Last one out of the Kinjaverse, turn out the lights.
Last one out of the Kinjaverse, turn out the lights.

3d printing is the future of all manufacturing... *crickets*... yeah, pretty much what I thought. It's a great technique for low volume parts, and the advances in materials science in the subject area have yielded some spectacular results.

One of the biggest draw backs to using 3d printed anything really, is that the layered approach produces many fault lines which severely limits the strength of a 3d printed object.


But what if... we could take that inherent weakness and turn it into a strength?

How could we do this?

Put simply, the wonder material known as graphene. I'm guessing we have a matter of months before some research facility layers their 3d printed models with graphene to produce 3d components with incredible directional strength. Combine this with a mixed material approach and you can easily print off layered multi material composites, where the core of the part/item/sheet/feature is a light weight space holding material, while the structural integrity of the part is a high strength alloy/graphene composite coating the exterior. Best of all? This can all be done on one machine! and the process is damn near infinitely configurable with negligible time differences in setup time.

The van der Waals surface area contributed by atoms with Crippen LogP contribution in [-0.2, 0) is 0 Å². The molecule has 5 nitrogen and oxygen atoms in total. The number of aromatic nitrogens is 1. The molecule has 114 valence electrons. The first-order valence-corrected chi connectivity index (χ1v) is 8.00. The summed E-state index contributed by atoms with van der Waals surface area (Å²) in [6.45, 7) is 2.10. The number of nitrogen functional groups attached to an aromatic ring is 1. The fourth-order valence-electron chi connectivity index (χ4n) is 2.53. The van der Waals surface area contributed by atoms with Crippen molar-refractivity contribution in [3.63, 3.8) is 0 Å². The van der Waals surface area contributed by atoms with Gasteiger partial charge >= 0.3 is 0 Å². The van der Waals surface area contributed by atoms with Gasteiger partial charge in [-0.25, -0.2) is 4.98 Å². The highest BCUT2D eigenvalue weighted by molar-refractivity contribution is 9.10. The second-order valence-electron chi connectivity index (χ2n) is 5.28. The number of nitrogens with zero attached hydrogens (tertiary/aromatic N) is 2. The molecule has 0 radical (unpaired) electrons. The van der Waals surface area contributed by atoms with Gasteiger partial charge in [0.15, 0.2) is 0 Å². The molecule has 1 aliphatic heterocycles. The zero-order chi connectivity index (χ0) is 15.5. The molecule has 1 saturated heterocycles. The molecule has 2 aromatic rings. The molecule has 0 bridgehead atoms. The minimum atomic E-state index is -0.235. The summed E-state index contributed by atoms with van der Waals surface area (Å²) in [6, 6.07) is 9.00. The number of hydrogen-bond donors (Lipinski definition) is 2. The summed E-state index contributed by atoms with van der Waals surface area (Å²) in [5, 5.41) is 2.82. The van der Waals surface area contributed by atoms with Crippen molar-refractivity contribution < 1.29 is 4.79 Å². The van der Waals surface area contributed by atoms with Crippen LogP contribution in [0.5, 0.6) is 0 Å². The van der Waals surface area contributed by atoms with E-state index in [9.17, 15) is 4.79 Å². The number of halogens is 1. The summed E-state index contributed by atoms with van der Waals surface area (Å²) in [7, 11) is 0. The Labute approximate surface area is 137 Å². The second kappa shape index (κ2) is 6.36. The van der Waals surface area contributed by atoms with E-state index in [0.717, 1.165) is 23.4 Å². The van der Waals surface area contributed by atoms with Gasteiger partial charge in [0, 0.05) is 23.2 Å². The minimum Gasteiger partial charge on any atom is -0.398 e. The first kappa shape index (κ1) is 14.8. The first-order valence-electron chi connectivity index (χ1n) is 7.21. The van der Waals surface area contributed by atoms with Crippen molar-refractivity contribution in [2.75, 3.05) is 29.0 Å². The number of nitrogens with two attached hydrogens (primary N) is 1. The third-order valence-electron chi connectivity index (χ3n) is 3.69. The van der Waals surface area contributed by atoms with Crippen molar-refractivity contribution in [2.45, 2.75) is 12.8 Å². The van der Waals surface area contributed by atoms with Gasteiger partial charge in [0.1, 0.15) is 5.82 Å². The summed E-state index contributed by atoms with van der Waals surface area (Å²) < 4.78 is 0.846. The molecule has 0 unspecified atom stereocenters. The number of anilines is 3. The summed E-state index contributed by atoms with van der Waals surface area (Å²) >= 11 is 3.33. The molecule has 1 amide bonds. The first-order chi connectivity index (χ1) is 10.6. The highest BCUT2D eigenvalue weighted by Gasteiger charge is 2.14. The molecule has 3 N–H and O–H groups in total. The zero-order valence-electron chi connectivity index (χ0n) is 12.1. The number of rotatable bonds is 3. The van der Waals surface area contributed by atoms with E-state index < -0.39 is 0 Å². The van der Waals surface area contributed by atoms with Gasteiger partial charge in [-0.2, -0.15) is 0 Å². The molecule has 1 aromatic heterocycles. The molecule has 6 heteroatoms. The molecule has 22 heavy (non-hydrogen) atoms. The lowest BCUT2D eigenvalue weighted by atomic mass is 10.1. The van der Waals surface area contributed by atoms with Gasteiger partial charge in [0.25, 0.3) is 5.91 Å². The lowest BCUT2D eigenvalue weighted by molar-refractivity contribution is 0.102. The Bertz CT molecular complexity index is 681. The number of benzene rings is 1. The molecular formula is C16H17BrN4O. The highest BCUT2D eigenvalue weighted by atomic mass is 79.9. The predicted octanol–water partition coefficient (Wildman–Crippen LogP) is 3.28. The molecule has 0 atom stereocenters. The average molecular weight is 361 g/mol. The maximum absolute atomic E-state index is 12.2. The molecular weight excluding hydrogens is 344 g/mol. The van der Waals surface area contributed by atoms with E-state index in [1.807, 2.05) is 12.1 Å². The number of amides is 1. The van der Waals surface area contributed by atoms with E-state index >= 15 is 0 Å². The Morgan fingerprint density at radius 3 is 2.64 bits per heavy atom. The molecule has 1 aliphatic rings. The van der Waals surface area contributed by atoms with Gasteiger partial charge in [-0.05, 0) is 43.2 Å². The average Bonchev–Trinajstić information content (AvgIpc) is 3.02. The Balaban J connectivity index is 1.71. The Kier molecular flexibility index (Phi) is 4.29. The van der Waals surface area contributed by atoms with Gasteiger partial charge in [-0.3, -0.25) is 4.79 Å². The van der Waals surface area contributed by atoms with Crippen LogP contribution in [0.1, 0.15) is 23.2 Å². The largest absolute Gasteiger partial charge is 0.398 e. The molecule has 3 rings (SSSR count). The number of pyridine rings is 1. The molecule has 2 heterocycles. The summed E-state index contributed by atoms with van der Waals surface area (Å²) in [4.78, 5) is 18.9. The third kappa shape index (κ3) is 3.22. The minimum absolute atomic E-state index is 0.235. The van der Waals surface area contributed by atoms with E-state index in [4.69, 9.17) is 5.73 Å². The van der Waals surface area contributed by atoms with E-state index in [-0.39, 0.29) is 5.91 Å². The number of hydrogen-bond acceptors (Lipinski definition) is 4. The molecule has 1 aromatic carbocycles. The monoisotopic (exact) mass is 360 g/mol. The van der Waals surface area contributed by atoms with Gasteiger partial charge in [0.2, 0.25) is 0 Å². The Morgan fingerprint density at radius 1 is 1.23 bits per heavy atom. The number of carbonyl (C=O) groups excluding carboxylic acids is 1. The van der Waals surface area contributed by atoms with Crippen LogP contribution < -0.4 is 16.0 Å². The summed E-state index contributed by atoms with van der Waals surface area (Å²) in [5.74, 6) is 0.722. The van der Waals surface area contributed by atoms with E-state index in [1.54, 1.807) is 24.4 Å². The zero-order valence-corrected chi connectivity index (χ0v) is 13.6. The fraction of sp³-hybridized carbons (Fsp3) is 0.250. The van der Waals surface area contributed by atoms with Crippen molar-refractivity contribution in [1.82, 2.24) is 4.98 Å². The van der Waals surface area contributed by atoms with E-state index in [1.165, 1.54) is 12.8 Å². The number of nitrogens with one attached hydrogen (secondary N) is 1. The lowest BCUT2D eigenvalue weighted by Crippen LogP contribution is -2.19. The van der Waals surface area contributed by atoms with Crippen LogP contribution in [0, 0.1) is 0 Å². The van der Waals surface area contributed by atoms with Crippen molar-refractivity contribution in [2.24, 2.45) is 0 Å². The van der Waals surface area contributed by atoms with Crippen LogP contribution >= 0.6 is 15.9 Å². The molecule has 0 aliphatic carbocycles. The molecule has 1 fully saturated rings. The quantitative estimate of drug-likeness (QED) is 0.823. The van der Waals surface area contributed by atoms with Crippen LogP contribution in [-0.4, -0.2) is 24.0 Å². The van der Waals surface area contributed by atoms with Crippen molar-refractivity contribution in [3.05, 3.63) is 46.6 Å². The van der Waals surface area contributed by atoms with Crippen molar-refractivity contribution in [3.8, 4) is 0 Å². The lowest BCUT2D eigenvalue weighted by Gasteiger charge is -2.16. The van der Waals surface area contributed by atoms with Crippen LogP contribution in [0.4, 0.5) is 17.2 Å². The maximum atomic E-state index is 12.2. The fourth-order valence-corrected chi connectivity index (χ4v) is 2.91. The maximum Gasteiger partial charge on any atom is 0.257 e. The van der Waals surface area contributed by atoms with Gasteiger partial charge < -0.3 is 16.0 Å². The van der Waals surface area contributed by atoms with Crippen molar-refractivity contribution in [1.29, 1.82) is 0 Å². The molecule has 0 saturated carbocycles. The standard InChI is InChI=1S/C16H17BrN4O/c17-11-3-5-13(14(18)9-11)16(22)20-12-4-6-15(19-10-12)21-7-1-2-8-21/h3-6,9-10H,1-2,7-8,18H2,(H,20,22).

I wish I had billions so I could invest in this.

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